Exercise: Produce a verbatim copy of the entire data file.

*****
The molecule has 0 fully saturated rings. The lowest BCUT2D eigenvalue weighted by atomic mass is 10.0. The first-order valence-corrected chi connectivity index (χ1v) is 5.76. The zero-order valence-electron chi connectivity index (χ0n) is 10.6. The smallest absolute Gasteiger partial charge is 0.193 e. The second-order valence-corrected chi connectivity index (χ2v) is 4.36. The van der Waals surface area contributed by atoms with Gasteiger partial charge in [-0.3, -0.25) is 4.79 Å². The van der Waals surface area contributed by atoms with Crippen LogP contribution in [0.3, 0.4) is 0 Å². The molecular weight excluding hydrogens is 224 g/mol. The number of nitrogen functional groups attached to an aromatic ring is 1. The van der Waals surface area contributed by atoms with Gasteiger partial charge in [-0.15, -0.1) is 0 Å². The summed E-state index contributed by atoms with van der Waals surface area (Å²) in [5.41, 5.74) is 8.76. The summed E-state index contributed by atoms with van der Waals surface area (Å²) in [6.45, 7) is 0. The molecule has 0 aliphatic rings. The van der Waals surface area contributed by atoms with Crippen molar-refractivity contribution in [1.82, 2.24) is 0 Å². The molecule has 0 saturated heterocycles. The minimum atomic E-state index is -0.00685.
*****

The molecule has 0 fully saturated rings. The lowest BCUT2D eigenvalue weighted by atomic mass is 10.0. The first-order valence-corrected chi connectivity index (χ1v) is 5.76. The zero-order valence-electron chi connectivity index (χ0n) is 10.6. The smallest absolute Gasteiger partial charge is 0.193 e. The second-order valence-corrected chi connectivity index (χ2v) is 4.36. The van der Waals surface area contributed by atoms with Gasteiger partial charge in [-0.3, -0.25) is 4.79 Å². The van der Waals surface area contributed by atoms with Crippen LogP contribution in [0.3, 0.4) is 0 Å². The molecular weight excluding hydrogens is 224 g/mol. The number of nitrogen functional groups attached to an aromatic ring is 1. The van der Waals surface area contributed by atoms with Gasteiger partial charge in [-0.15, -0.1) is 0 Å². The summed E-state index contributed by atoms with van der Waals surface area (Å²) in [5.41, 5.74) is 8.76. The summed E-state index contributed by atoms with van der Waals surface area (Å²) in [6.45, 7) is 0. The molecule has 0 aliphatic rings. The van der Waals surface area contributed by atoms with Crippen molar-refractivity contribution in [1.82, 2.24) is 0 Å². The molecule has 0 saturated heterocycles. The minimum atomic E-state index is -0.00685.